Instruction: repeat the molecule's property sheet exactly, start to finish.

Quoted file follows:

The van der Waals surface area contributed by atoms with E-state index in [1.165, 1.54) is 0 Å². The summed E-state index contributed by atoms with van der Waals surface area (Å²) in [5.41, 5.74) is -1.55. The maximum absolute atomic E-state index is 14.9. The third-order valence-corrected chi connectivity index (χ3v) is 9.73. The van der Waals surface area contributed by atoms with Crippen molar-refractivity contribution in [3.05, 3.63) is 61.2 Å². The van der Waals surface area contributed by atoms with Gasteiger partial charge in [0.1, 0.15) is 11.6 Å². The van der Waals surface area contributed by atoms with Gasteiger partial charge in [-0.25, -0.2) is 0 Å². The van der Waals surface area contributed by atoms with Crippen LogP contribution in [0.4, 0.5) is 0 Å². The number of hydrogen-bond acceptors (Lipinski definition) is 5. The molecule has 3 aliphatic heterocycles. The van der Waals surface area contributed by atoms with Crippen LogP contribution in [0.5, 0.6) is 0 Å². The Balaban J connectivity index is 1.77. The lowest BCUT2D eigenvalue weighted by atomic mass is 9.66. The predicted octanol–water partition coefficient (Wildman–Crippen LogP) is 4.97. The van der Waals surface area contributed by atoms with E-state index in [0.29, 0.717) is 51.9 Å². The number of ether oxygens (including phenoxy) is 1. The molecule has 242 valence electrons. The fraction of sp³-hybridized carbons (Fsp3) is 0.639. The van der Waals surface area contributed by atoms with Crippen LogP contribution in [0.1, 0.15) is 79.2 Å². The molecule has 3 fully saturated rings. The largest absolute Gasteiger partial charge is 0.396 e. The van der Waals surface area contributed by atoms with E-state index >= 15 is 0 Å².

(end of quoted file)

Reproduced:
The van der Waals surface area contributed by atoms with E-state index in [1.165, 1.54) is 0 Å². The summed E-state index contributed by atoms with van der Waals surface area (Å²) in [5.41, 5.74) is -1.55. The maximum absolute atomic E-state index is 14.9. The third-order valence-corrected chi connectivity index (χ3v) is 9.73. The van der Waals surface area contributed by atoms with Crippen molar-refractivity contribution in [3.05, 3.63) is 61.2 Å². The van der Waals surface area contributed by atoms with Gasteiger partial charge in [0.1, 0.15) is 11.6 Å². The van der Waals surface area contributed by atoms with Gasteiger partial charge in [-0.25, -0.2) is 0 Å². The van der Waals surface area contributed by atoms with Crippen LogP contribution in [0.4, 0.5) is 0 Å². The number of hydrogen-bond acceptors (Lipinski definition) is 5. The molecule has 3 aliphatic heterocycles. The van der Waals surface area contributed by atoms with Crippen LogP contribution in [0.5, 0.6) is 0 Å². The Balaban J connectivity index is 1.77. The lowest BCUT2D eigenvalue weighted by atomic mass is 9.66. The predicted octanol–water partition coefficient (Wildman–Crippen LogP) is 4.97. The van der Waals surface area contributed by atoms with E-state index in [0.29, 0.717) is 51.9 Å². The number of ether oxygens (including phenoxy) is 1. The molecule has 242 valence electrons. The fraction of sp³-hybridized carbons (Fsp3) is 0.639. The van der Waals surface area contributed by atoms with Crippen LogP contribution in [0.1, 0.15) is 79.2 Å². The molecule has 3 fully saturated rings. The largest absolute Gasteiger partial charge is 0.396 e. The van der Waals surface area contributed by atoms with E-state index >= 15 is 0 Å².